Holocaust survivor Rita Akselrod and Premier John Horgan at the Yom Hashoah commemoration that took place at the British Columbia legislature May 2. (photo by Pat Johnson)
The history of Jewish tragedy in the Holocaust – but also the heroism of Jews and non-Jews – was commemorated last week in moving ceremonies in Vancouver and Victoria.
Yom Hashoah, Holocaust Remembrance Day, occurred May 2 this year, coinciding with 27 Nissan in the Jewish calendar, the anniversary of the Warsaw Ghetto Uprising. A community commemoration convened by the Vancouver Holocaust Education Centre (VHEC) took place on the evening of May 1 at the Jewish Community Centre of Greater Vancouver. The following day, Holocaust survivors and others gathered in Victoria at the British Columbia legislature with the premier of the province and many elected officials in what has become an official annual commemoration.
Premier John Horgan assisted survivors and representatives of other targeted groups – people with disabilities, LGBTQ+, Roma – to light candles of remembrance.
“We need to remember that, if we do not stand together – Christians, Jews, Muslims, those who have no faith at all – if we do not stand together when hate raises its head, we will have failed not only those that have lost their lives so many decades ago in the millions, but folks who will come after us,” said Horgan. “We acknowledge the murders in San Diego and the tragic loss of life in Pittsburgh … in a synagogue there. We acknowledge the loss of Christian lives in Sri Lanka and the loss of Muslim lives in New Zealand. But, on this Yom Hashoah, we must always remember, in the presence of those who survived those horrors, that today we stand with you, tomorrow we will stand with you and forever we will remember the impacts of your lives and the consequences that you have lived for so many decades.”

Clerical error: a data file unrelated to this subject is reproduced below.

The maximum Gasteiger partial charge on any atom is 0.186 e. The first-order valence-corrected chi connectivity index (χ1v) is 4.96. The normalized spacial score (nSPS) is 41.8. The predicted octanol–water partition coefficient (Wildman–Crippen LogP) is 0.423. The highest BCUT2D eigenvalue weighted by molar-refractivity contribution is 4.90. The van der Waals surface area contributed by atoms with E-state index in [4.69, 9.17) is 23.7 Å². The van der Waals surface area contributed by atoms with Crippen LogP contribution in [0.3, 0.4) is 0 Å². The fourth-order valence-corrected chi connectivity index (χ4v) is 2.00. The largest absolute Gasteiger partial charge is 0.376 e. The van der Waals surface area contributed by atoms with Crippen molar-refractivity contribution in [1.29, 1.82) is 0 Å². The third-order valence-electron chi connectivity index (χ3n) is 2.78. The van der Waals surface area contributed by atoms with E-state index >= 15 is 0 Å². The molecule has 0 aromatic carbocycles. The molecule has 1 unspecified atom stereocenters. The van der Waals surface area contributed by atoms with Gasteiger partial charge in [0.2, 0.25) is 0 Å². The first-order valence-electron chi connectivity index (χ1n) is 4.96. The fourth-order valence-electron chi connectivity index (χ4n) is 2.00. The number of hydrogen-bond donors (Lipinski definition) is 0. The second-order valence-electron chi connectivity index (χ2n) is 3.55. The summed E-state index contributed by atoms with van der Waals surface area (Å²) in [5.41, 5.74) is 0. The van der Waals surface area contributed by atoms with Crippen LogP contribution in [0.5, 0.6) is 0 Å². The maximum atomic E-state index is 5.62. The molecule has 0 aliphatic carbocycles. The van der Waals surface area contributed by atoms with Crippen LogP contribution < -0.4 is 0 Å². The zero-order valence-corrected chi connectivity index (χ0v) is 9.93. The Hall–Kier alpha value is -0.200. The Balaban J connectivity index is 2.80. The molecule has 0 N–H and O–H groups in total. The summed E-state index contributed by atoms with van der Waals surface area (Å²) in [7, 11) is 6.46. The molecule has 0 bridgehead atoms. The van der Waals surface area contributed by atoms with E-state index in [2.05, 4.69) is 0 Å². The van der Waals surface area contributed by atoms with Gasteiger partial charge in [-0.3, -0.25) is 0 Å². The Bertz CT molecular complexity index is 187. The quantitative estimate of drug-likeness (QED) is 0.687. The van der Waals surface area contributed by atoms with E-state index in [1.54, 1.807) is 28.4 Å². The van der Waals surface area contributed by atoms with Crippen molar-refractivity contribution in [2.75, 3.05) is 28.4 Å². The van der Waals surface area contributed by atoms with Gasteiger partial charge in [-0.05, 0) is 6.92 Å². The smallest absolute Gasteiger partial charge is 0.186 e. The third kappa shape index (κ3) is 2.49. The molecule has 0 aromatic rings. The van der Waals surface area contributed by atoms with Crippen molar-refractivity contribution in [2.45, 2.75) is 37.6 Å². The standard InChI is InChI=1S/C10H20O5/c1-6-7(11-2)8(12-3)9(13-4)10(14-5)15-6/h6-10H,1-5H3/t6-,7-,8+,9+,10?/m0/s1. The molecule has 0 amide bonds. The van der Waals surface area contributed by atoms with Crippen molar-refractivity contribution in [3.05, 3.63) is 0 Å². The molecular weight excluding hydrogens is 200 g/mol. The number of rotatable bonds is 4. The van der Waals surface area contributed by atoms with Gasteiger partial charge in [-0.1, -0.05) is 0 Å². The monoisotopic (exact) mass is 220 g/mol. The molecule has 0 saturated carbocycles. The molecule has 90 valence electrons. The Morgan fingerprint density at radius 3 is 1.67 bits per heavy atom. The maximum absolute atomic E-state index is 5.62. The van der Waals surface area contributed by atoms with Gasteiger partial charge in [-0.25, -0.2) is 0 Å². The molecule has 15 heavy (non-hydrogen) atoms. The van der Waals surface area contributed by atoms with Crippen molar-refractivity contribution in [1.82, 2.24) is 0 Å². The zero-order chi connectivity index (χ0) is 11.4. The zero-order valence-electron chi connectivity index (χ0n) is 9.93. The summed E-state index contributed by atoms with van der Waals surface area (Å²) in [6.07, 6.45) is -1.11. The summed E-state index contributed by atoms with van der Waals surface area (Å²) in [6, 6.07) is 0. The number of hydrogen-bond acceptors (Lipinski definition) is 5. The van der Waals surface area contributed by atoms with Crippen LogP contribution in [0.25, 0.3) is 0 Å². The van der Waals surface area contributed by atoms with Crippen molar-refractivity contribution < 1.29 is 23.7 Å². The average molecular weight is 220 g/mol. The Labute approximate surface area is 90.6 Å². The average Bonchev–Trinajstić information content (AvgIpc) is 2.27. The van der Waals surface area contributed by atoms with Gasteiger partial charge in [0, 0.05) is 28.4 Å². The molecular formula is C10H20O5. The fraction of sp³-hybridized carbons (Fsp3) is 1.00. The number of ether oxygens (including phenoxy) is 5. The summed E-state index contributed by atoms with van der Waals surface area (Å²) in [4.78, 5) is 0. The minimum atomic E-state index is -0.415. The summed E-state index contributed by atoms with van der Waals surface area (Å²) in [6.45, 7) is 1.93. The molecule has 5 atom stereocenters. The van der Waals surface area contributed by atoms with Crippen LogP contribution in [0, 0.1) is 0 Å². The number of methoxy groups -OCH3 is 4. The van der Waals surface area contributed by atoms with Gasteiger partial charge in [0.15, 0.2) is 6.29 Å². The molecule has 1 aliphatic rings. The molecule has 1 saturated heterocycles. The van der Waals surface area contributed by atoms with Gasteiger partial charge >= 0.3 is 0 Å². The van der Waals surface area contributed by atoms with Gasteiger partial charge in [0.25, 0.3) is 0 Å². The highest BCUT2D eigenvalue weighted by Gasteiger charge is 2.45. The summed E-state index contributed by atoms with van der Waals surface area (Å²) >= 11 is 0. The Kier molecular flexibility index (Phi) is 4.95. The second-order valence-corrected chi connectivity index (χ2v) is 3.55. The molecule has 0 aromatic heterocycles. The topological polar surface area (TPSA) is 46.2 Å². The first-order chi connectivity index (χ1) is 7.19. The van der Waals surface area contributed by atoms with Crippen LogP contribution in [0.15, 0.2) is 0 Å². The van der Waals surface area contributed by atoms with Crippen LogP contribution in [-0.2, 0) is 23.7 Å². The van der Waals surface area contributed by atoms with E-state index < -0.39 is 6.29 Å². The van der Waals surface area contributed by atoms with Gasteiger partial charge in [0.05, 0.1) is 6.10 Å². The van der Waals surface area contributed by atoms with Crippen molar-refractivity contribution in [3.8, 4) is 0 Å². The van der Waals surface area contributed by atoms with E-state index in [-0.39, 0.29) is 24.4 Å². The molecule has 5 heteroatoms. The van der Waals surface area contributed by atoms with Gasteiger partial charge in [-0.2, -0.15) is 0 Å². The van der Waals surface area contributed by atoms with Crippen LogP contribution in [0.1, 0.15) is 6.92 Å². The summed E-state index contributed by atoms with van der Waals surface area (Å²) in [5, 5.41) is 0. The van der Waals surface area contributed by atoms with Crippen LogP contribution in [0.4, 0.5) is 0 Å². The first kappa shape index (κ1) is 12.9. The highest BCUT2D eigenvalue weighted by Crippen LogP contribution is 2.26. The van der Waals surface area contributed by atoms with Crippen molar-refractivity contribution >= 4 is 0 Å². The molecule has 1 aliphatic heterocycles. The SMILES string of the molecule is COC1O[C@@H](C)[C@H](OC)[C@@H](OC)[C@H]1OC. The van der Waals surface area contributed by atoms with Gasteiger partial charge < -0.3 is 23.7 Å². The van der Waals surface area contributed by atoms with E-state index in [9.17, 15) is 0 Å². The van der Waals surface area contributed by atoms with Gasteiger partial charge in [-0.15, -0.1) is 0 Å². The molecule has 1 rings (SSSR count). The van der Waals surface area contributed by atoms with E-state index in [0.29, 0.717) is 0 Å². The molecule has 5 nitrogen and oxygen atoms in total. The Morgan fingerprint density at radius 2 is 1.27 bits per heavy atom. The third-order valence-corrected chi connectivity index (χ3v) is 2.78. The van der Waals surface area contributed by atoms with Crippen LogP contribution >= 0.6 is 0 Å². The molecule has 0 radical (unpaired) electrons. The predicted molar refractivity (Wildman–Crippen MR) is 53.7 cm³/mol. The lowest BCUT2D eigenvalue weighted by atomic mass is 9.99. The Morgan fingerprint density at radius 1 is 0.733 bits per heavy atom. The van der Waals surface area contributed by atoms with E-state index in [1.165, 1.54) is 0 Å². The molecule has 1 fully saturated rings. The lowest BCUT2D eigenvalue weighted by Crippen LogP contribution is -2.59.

Marie Doduck, a Holocaust survivor who lives in Vancouver, shared some of her life story with the audience at the legislature.
“Living in Brussels, Belgium, I was only three-and-a-half years old when my life was suddenly ripped apart and irrevocably changed by hate, by Nazism,” she said. “In 1939, our family, which was made up of 10 children – three were already married at the time with children of their own – were all separated by the scourge of war. We were all put into peril by the fact of our Jewishness – a crime under the rule of Nazis in Europe. We were marked for death by the accident of being born Jewish.”
She was hidden in a succession of non-Jewish homes and even in a Catholic convent.
“We had to run and to vanish in order to survive,” she said. “We became the children of silence. No talking, no crying, no disturbance – a blank mind with no feelings and no future. We lived only in the moment, felt nothing except hunger. Feelings like loneliness were a luxury. It was better not to feel. People and the world did not care. We were nothing – just Jews.
“This frightened little girl, Mariette, saw her beloved family disappear. My mother, Channah Malka, whom my firstborn is named after, and my brother, Albert, were deported to Auschwitz, where they were murdered. I saw my mother and brother being loaded into trucks…. That was the last time I saw either of them alive. Another brother, Jean, who was in the French Resistance, was hung by the Gestapo in the city square. Another brother, Simon, like hundreds of thousands, died three weeks after the war from the mistaken kindness of American and Canadian soldiers who liberated the camps and fed the fragile, thin and starving prisoners food that they could no longer digest.”
Like many survivors, Doduck’s experience is filled with close calls and fortunate near-misses.